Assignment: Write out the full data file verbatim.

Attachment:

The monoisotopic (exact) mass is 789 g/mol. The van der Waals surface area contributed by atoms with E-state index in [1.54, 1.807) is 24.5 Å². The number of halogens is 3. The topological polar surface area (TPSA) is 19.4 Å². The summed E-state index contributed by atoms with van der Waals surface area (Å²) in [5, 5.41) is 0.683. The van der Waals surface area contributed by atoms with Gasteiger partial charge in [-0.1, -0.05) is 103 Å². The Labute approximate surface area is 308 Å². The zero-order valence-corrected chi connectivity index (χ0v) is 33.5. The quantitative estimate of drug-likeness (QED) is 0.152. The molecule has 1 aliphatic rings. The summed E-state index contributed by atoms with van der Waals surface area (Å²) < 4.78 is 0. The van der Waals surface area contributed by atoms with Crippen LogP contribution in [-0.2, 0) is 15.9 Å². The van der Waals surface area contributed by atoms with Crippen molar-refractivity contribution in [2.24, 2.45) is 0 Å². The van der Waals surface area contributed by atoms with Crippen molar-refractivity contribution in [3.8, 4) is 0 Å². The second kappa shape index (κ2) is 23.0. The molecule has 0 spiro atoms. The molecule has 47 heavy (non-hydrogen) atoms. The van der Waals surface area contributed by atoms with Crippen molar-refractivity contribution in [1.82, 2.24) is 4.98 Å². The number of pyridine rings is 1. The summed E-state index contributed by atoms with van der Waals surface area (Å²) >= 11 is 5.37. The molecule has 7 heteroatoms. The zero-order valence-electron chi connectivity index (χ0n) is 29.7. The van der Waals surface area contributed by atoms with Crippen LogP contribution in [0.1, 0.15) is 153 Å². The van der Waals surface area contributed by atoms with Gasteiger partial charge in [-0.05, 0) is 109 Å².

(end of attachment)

The monoisotopic (exact) mass is 789 g/mol. The van der Waals surface area contributed by atoms with E-state index in [1.54, 1.807) is 24.5 Å². The number of halogens is 3. The topological polar surface area (TPSA) is 19.4 Å². The summed E-state index contributed by atoms with van der Waals surface area (Å²) in [5, 5.41) is 0.683. The van der Waals surface area contributed by atoms with Gasteiger partial charge in [-0.1, -0.05) is 103 Å². The Labute approximate surface area is 308 Å². The zero-order valence-corrected chi connectivity index (χ0v) is 33.5. The quantitative estimate of drug-likeness (QED) is 0.152. The molecule has 1 aliphatic rings. The summed E-state index contributed by atoms with van der Waals surface area (Å²) < 4.78 is 0. The van der Waals surface area contributed by atoms with Crippen LogP contribution in [-0.2, 0) is 15.9 Å². The van der Waals surface area contributed by atoms with Crippen molar-refractivity contribution in [2.24, 2.45) is 0 Å². The van der Waals surface area contributed by atoms with Crippen molar-refractivity contribution in [3.8, 4) is 0 Å². The second kappa shape index (κ2) is 23.0. The molecule has 0 spiro atoms. The molecule has 47 heavy (non-hydrogen) atoms. The van der Waals surface area contributed by atoms with Crippen molar-refractivity contribution in [1.82, 2.24) is 4.98 Å². The number of pyridine rings is 1. The summed E-state index contributed by atoms with van der Waals surface area (Å²) >= 11 is 5.37. The molecule has 7 heteroatoms. The zero-order valence-electron chi connectivity index (χ0n) is 29.7. The van der Waals surface area contributed by atoms with Crippen LogP contribution in [0.1, 0.15) is 153 Å². The van der Waals surface area contributed by atoms with Gasteiger partial charge in [-0.05, 0) is 109 Å².